Off Base
The Dodgers are Back in the Race

August 29, 2007

First of all, Jeff Kent is a total stud. While Mike Piazza was once referred to as "the strongest man in So-Cal," and deservedly so, those days are long gone. Now Jeff Kent is the man, and I mean the man.

Russell Martin is a very close second, but Jeff Kent is the man. Leader by example times ten, or better yet, times twenty-five.

Quick, name one instance of a player getting hit flush in the head by a major league fastball without tumbling to the ground in a heap. Right, you've never seen it. Me neither, until Jeff Kent. He took it standing up, bat in hand, and after a few minutes, simply walked off the field. Absolutely stunning.

Then the 39-year old second baseman plays and hits safely the next day, as if nothing had happened. And plays the next day, with a couple of hits. He follows that up with 12 innings in 90-degree muck the next day, adding four more hits, and a head-first game-winning slide into home.

Reckless abandon. Passionate baseball player. That's Jeff Kent.

And the Dodgers are back in the race. Since they'd been left for dead just days ago, l'll repeat that. The Dodgers are back in the race.

Sure, it's just four straight wins, and three of them against the lowly Washington Nationals, but in four games the Dodgers have exhibited some more of those signs we talked about last week. Signs of life, and just plain signs.

First, David Wells comes up big in his first start with the club, and drops down a beautiful bunt to spark a winning rally. I understand he began instructing Juan Pierre with drills, bright and early Monday morning.

The next day, the Dodgers overcome a shaky start by Derek Lowe, get three shutout innings from three relievers, and come from behind to win on a sacrifice fly by the previous week's hero, Ramon Martinez.

The day after that, Chad Billingsley pitches seven strong, the team gets two more shutout innings from two relievers, a big pinch double by Mark Sweeney, and wins on a sacrifice fly by Andre Ethier.

The day after that, Wednesday, the Dodgers play a wild one, with contributions from too many sources to list here, get three gutty innings from Scott Proctor, and win on a sacrifice by Shea Hillenbrand. Kent slides into home, smiling.

So the team is sparing no sacrifice, apparently.

Meanwhile, GM Ned Colletti goes out and steals himself a solid starter in Esteban Loaiza, whom I predict will have several contending clubs kicking themselves for not thinking of first.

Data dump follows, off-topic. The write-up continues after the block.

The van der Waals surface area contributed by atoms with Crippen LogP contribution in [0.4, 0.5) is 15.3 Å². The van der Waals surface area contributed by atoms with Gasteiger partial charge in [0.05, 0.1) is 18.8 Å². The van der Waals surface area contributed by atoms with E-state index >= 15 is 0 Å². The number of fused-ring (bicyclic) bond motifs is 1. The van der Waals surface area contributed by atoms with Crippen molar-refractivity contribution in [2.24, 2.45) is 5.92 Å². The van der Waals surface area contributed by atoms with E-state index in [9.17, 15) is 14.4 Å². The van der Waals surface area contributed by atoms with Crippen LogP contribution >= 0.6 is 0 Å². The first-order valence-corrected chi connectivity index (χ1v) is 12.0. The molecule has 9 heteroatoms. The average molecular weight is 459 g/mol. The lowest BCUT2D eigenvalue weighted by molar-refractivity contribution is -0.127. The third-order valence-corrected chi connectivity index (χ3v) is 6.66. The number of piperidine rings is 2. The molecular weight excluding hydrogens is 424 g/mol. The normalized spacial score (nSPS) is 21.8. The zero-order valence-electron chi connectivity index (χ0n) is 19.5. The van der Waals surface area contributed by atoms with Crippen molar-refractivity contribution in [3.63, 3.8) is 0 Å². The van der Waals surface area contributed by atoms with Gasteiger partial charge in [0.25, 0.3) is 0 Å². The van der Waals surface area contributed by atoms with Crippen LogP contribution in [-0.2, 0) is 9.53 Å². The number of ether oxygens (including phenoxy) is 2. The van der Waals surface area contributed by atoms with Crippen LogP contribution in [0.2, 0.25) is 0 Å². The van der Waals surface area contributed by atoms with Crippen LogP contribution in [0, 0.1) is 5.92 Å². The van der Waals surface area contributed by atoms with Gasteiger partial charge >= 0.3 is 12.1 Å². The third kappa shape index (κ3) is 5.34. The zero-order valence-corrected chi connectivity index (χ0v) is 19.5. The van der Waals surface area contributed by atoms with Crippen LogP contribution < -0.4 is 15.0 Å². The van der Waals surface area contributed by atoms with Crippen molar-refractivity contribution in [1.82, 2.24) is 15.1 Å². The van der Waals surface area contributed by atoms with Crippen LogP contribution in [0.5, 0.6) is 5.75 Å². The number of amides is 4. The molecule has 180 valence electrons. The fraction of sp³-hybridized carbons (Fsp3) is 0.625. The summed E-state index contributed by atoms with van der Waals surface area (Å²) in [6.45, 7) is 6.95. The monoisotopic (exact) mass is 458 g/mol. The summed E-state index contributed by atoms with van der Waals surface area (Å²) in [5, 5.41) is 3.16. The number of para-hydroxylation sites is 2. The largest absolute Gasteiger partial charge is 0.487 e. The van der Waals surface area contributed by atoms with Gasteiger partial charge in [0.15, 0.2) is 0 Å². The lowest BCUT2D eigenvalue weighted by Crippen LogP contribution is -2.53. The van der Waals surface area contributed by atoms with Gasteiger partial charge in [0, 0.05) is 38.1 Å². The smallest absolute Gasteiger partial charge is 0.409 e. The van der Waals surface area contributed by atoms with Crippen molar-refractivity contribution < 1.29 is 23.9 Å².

Now it's onto Petco for three monster-sized contests this weekend. The Main Squeeze and I will be there Friday with bells on. Not hells bells, mind you; just plain bells. Dodger blue bells. It's on, my friends. Talk to me Monday…

Talkback: Your comments are always encouraged…

Tomko, We Hardly Knew Ya: Actually, we did, which was the problem. It's interesting that Tomko wants the Dodgers to do the right thing and trade him someplace he can pitch. Easier said then done, pal. You wanna go to Tampa Bay, then fine. Otherwise, unless the club can sabotage the enemy by placing him in San Diego or Philadelphia, I say Tomko is off to the desert to sit in that inner-tube with Don Stanhouse…

Media Savvy: Couple of nice items from Steve Henson, of Yahoo Sports. First, there's this dandy line about the state of pitching as we know it today, or did a week ago:

"And barring an unexpected change, [Brian ] Lawrence and Tomko will match up Sunday at Shea Stadium, hitters will trip over one another getting to the bat rack and the managers will cover their eyes."

And this cool article about Jim Bouton's revival of 19th Century baseball, or as it was known at the time, "base ball."

Next, props to Los Angeles Times' Jerry Crowe, for his topical piece on pitcher-turned-outfielder Bobby Darwin.

For the piece de resistance, check out aspiring broadcaster and funny man Donny Baarns' YouTube hits, "The Darren Dreifort Wealthbuilding System" and "Dodgers Trade for Jeff Gordon." Great, great stuff…

Statue for Sandy: I'm taking the Dodgers announcement of a plan to rebuild a bunch of bathrooms and hot dog stands in the field level to mean that we're getting closer to making the Koufax statue a reality. I mean, they're running out of things to do to the old place. The monument simply has to be next. But just in case it isn't, please Vote “Yes on 32.” And tell a friend…

Remember, glove conquers all….








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